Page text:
Judges: Florida worker drug test ban too broad
Appeals judges indicate ban too broad on Florida governor's drug tests for state workers
A federal judge's ban on Gov. Rick Scott's plan to randomly test thousands of state workers for illegal drugs may have been too broad because it failed to carve out exceptions for law enforcement and other sensitive positions, a panel of U.S. appeals judges indicated Friday.
Although no ruling was immediately issued, the three-judge panel of the 11th U.S. Circuit Court of Appeals said at a hearing the case could be sent back to the lower court for a new, narrower order. The decision last year by U.S. District Judge Ursula Ungaro found Scott's executive order requiring drug testing for some 85,000 workers unconstitutional as an unreasonable search under the 4th Amendment.
U.S. Circuit Judge Stanley Marcus, however, said previous U.S. Supreme Court decisions have established a government's right to mandate random drug testing without suspicion of wrongdoing for employees such as police, operators of heavy machinery and aircraft, and those who work closely with children.
"If you want to cover everybody, that fails," Marcus said. "You can test at least some of them."
The hearing was held to consider Scott's appeal of the Ungaro order, which came last April in a challenge to the drug testing program by the American Federation of State, County and Municipal Employees Council 79 and the American Civil Liberties Union. The labor union represents about 40,000 of the affected employees.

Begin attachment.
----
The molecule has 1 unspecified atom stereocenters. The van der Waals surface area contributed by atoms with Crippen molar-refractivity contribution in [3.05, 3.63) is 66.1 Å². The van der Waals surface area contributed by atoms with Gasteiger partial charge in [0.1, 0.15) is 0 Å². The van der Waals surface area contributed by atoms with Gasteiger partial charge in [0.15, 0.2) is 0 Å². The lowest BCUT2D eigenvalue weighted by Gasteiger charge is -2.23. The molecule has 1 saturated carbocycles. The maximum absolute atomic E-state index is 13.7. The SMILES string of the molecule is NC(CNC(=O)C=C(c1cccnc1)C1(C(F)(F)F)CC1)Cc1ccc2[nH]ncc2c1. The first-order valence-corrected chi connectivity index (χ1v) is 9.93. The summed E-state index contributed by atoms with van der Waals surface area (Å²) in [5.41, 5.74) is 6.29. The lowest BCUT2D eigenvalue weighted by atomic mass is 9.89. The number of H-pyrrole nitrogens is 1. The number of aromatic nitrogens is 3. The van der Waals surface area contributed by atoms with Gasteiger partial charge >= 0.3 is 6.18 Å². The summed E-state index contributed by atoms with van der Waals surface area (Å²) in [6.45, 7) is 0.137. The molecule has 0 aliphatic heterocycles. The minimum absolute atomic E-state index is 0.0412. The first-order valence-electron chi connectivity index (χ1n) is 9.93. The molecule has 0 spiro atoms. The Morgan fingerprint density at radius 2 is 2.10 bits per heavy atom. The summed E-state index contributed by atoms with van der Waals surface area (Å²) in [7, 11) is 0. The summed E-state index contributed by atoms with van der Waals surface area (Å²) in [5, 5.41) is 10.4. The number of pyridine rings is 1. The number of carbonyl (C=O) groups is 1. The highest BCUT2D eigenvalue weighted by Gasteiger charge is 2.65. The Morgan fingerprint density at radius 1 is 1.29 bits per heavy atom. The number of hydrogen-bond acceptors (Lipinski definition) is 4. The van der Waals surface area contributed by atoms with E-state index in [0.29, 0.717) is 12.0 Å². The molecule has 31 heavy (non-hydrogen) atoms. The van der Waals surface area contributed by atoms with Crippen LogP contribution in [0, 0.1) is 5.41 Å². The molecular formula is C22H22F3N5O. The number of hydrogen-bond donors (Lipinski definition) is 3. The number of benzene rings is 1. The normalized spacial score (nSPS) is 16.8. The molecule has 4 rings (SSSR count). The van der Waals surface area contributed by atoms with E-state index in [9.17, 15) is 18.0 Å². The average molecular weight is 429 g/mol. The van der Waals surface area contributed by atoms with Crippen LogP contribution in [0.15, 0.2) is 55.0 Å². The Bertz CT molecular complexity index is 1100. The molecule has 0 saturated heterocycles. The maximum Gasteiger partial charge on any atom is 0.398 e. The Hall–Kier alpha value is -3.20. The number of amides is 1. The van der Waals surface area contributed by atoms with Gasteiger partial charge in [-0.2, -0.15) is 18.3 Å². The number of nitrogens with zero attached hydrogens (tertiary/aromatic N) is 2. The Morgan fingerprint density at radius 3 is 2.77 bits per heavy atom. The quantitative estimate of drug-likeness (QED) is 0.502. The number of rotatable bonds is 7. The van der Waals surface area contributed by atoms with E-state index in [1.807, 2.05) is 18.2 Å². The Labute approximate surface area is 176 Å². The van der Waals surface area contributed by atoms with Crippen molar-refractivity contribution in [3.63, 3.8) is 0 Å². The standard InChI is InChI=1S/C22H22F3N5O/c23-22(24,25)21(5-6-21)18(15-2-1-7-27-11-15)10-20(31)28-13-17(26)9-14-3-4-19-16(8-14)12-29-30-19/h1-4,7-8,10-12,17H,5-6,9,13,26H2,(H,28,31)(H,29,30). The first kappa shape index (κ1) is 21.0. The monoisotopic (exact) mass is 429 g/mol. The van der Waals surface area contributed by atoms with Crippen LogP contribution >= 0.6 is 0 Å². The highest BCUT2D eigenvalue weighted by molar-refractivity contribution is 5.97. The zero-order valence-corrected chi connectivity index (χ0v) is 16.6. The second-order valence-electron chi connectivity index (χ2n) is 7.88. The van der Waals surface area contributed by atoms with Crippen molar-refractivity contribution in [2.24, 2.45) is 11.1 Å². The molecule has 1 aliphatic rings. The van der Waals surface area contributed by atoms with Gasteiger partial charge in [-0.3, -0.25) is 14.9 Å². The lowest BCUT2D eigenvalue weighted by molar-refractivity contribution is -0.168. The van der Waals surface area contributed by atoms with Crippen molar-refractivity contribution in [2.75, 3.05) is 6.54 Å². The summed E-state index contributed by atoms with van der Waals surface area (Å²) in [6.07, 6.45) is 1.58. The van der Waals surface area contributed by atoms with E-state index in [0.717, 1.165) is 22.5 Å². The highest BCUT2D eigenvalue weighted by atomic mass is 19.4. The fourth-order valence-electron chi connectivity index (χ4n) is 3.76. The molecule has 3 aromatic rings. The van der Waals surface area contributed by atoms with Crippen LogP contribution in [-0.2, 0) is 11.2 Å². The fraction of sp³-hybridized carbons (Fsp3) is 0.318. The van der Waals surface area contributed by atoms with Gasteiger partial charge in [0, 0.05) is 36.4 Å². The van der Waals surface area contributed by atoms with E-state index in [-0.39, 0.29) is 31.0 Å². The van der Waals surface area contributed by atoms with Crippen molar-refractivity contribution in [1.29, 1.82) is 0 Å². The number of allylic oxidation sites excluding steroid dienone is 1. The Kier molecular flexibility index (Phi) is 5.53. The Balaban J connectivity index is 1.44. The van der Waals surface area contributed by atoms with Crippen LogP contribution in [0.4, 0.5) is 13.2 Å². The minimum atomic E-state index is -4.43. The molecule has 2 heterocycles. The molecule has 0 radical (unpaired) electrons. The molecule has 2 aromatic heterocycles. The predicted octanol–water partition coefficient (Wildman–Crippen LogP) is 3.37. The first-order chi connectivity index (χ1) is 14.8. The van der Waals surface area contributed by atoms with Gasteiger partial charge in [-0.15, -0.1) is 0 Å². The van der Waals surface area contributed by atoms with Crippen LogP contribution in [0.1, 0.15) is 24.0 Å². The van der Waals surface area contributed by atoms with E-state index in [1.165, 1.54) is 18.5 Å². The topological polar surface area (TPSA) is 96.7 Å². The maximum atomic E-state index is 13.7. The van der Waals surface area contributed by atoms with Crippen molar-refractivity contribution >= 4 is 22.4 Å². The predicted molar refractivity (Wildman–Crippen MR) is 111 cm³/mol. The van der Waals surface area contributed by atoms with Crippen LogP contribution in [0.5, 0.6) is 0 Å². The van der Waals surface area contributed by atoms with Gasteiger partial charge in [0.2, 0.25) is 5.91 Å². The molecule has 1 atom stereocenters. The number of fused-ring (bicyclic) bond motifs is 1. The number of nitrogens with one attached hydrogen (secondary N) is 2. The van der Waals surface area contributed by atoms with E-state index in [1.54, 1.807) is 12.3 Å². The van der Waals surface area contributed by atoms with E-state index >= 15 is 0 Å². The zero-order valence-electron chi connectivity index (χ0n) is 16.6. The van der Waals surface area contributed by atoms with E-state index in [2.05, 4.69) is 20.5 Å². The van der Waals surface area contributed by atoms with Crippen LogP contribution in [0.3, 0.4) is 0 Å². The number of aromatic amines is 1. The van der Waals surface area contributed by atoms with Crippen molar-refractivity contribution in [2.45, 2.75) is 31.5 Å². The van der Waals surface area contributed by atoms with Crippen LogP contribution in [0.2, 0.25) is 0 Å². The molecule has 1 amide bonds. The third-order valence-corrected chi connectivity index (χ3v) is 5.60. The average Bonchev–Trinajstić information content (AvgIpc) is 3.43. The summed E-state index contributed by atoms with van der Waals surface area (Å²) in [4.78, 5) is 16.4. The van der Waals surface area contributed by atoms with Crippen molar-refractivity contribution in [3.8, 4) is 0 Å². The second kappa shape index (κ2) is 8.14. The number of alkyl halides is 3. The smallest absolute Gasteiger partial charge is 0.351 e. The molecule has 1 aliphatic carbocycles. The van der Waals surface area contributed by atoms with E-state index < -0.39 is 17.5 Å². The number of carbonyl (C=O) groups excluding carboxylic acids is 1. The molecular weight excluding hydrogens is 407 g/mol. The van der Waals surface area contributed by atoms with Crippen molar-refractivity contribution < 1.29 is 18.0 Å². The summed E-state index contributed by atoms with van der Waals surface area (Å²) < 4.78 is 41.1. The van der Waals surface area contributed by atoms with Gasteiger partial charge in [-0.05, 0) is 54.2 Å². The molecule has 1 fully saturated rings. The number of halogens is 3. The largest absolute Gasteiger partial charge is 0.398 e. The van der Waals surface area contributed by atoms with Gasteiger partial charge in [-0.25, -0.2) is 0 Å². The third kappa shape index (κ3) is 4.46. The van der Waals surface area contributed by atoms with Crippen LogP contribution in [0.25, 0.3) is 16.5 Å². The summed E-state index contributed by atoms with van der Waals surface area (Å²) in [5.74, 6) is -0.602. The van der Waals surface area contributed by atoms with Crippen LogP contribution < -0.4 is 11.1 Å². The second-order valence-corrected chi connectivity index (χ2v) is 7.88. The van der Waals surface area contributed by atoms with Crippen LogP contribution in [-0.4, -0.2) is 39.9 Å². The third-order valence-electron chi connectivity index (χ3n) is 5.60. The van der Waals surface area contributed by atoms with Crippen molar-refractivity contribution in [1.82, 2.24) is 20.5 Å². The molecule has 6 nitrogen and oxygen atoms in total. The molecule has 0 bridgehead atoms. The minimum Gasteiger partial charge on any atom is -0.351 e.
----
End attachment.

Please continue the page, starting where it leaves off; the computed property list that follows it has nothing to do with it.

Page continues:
As initially fashioned by the Republican governor, the program would have covered all employees and job applicants in executive branch agencies — or about three-quarters of all state employees.
Scott attorney Jesse Panuccio conceded that the original order did cover all employees and did not single out those in sensitive positions. The reasoning, he said, was that ensuring a drug-free workplace was important for "safety, productivity and efficiency" in state government.
Marcus, however, said such a blanket testing program was probably unconstitutional.
"Is there any compelling need to drug test a file clerk?" the judge asked.
Attorney Shalini Goel Agarwal, representing the ACLU, said the Scott order affected "a huge number of employees who are not safety-sensitive," but she conceded some testing of those workers is permissible.
"We don't dispute that," she said.
Scott suspended his drug-testing executive order shortly after it came under legal challenge, except for Department of Corrections employees. The appeals judges did not indicate when they would rule.
The same court just last month upheld a temporary ban on a law requiring drug testing of Florida welfare applicants, which Scott has said he will appeal to the Supreme Court. The 11th Circuit's decision in that case said the state had not shown "substantial special need" for a mandatory testing program with no suspicion that an individual was using drugs.
However, that ruling only halts the law temporarily until another federal judge decides the constitutionality of the welfare drug testing program.
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